I hope in the future there will be a Skeinforge plugin for something like this.

I don't think you could do this because of the 'E' value in GCode. It is always increasing unlike x, y and z which always stay below 210.

Admittedly this isn't my area of expertise, but couldn't you manually enter a G92 and set the E value to wherever the new one picks up at?

Good point. I did a similar thing yesterday so I should have thought of that.

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SF Dimension does have an option for relative E value instead of absolute but I've never used it. That (if it works on the firmware) would probably be the thing to do if you wanted to combine different parts of different gcode files.
I wouldn't do that if I where you. The relative E value will cause floating point errors to build up, causing errors in the extrusion amount, and thus creating a less pretty print.

You can do this in 2 steps with Skeinforge (and thus SkeinPyPy Alpha4), if you use the "layers from" and "layers to" options in the "carve" plugin. First slice layer 0 to Y with 100% infill, then slice layer Y to max with 30% infill, and put those 2 gcode files together. You would have to remove the start code of the 2nd GCode file, and reset the E value (G92 E0) at the start of the 2nd GCode file.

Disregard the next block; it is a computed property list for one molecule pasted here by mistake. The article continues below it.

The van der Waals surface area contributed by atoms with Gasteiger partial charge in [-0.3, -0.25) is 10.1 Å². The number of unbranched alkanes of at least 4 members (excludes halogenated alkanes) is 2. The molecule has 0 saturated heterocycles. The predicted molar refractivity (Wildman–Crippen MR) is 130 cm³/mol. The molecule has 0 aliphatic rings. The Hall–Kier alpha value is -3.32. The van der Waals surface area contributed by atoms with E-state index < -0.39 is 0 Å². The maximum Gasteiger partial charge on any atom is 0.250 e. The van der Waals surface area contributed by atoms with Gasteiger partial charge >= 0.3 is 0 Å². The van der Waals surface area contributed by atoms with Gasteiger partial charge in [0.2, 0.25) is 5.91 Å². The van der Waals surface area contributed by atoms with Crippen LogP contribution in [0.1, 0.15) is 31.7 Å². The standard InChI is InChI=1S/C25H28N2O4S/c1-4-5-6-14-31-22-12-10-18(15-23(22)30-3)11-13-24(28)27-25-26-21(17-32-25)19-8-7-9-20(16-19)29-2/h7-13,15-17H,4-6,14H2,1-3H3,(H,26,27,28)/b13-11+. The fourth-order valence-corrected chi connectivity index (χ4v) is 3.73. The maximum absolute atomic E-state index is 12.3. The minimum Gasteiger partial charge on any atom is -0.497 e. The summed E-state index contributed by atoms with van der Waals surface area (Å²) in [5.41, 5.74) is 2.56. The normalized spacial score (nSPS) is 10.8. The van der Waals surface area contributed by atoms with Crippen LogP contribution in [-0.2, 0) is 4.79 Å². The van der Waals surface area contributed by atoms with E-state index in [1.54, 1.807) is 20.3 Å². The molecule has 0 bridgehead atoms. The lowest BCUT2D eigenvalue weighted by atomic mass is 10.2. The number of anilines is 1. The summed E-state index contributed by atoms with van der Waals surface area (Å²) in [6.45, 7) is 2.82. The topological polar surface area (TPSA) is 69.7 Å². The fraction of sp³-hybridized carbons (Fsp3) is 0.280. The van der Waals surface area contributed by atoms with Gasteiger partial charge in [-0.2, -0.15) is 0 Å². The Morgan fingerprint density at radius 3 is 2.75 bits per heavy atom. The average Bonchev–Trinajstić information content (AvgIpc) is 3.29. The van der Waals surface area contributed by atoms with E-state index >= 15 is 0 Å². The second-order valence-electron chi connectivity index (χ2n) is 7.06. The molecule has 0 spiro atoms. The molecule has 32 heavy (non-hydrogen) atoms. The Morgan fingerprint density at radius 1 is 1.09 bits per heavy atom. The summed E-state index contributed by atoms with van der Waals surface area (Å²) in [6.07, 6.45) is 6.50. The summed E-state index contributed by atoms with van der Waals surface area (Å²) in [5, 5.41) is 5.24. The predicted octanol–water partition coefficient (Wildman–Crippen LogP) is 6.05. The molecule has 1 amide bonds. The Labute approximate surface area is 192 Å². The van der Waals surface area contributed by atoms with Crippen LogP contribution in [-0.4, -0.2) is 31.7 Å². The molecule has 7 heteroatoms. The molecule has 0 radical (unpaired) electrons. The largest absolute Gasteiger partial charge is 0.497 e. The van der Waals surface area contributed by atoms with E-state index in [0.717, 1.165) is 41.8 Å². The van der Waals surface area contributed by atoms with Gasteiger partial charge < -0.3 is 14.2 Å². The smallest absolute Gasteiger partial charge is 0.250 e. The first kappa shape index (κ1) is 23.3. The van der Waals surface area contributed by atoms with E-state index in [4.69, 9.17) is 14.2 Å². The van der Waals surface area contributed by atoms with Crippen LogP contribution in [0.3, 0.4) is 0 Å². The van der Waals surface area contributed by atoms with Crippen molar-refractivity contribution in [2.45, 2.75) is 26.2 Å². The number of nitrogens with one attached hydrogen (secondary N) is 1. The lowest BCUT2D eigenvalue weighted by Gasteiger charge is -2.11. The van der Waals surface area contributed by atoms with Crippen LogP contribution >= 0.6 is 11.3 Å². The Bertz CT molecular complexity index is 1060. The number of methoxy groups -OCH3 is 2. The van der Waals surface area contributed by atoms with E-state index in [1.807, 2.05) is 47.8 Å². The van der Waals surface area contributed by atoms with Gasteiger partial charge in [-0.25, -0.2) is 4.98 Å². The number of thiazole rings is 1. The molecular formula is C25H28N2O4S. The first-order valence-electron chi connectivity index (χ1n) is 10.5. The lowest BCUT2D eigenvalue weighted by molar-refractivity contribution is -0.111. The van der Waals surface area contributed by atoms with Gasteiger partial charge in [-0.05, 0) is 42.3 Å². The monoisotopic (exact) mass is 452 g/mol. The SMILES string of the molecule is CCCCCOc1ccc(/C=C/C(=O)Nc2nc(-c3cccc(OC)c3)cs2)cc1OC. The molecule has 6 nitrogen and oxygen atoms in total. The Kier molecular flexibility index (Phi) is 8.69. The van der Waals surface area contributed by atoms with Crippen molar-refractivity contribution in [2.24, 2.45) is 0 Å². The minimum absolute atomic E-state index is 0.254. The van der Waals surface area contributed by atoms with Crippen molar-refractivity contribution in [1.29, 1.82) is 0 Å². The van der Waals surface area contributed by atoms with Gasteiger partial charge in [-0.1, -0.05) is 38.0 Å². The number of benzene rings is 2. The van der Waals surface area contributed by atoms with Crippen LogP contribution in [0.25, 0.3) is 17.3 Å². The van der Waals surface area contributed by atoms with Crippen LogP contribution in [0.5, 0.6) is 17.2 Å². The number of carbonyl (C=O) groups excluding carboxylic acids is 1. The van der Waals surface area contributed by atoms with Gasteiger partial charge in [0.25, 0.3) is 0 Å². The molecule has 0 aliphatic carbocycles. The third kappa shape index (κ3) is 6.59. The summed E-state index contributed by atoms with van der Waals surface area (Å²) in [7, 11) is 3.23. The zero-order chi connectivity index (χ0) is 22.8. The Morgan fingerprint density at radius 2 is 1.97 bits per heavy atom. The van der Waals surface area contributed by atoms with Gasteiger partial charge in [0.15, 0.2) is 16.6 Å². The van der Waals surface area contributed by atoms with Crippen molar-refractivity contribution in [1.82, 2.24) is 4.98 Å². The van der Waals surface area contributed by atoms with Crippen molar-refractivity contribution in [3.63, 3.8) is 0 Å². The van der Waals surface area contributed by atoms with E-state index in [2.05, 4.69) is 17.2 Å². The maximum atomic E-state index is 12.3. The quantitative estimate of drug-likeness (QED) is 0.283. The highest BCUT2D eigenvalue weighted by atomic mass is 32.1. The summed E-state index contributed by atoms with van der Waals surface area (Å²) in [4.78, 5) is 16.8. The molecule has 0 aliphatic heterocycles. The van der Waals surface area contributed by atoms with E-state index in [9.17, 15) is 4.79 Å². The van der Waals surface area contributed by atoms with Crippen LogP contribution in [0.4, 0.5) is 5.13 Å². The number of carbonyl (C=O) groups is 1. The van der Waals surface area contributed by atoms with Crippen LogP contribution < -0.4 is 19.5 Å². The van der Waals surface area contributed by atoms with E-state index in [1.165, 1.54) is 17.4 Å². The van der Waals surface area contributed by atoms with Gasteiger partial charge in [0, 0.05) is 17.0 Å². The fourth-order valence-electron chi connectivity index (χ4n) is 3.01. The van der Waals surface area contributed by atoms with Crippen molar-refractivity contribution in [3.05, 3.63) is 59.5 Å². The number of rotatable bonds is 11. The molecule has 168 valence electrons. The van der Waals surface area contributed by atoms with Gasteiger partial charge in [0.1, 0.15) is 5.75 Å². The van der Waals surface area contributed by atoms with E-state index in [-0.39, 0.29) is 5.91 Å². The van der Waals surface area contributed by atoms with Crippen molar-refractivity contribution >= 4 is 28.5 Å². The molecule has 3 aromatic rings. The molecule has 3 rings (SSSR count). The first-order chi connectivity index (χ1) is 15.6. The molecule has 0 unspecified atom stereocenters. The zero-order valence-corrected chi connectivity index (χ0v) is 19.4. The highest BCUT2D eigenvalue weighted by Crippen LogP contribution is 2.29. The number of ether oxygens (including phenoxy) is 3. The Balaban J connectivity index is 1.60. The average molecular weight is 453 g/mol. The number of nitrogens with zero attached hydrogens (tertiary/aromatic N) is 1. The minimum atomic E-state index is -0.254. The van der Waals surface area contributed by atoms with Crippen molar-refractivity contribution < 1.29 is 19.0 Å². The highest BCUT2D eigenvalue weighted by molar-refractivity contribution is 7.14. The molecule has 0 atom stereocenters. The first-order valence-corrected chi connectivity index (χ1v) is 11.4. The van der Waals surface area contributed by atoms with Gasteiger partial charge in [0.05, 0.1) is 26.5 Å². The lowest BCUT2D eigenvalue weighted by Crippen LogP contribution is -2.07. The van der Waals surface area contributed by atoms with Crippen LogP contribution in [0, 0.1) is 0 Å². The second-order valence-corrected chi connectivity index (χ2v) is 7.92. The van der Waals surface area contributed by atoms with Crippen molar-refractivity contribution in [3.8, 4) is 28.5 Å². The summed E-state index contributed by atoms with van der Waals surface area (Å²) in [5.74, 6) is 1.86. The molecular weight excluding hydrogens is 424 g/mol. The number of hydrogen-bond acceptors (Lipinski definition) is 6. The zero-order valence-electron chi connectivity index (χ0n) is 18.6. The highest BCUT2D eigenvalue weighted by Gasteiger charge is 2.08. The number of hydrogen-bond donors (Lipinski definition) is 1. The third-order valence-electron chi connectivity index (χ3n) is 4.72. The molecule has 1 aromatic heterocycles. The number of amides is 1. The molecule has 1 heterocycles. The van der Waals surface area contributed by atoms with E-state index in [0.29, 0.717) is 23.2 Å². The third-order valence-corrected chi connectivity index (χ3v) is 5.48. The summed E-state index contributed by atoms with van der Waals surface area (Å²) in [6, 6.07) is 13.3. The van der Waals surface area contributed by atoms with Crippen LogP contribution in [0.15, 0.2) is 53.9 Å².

You could also print it as two prints, not sure how strong it will be, but I printed this:

IMG_20120211_130234.small.jpeg

In 2 steps, without removing the black platform from the printer. I adjusted the start code to start 7mm higher. (after homing, move up 7mm, reset the Z value with G92 Z0)

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My intention is to print the pulley lying flat on the bed. I want to print the hub as a solid, being in the center, with the surrounding pulley face hollow or with 30% infill. The solid area is surrounded by the hollow areas, but in the same layers. The approx dimensions of the hub are 5/8"ID, 1-3/4OD, x 1-3/4Ht, The rim is approx 4-1/2"OD, 4ID and 1-3/4HT. Between the hub and the rim are thin webbing or spokes. I would post a picture but no time cause I have to get to work.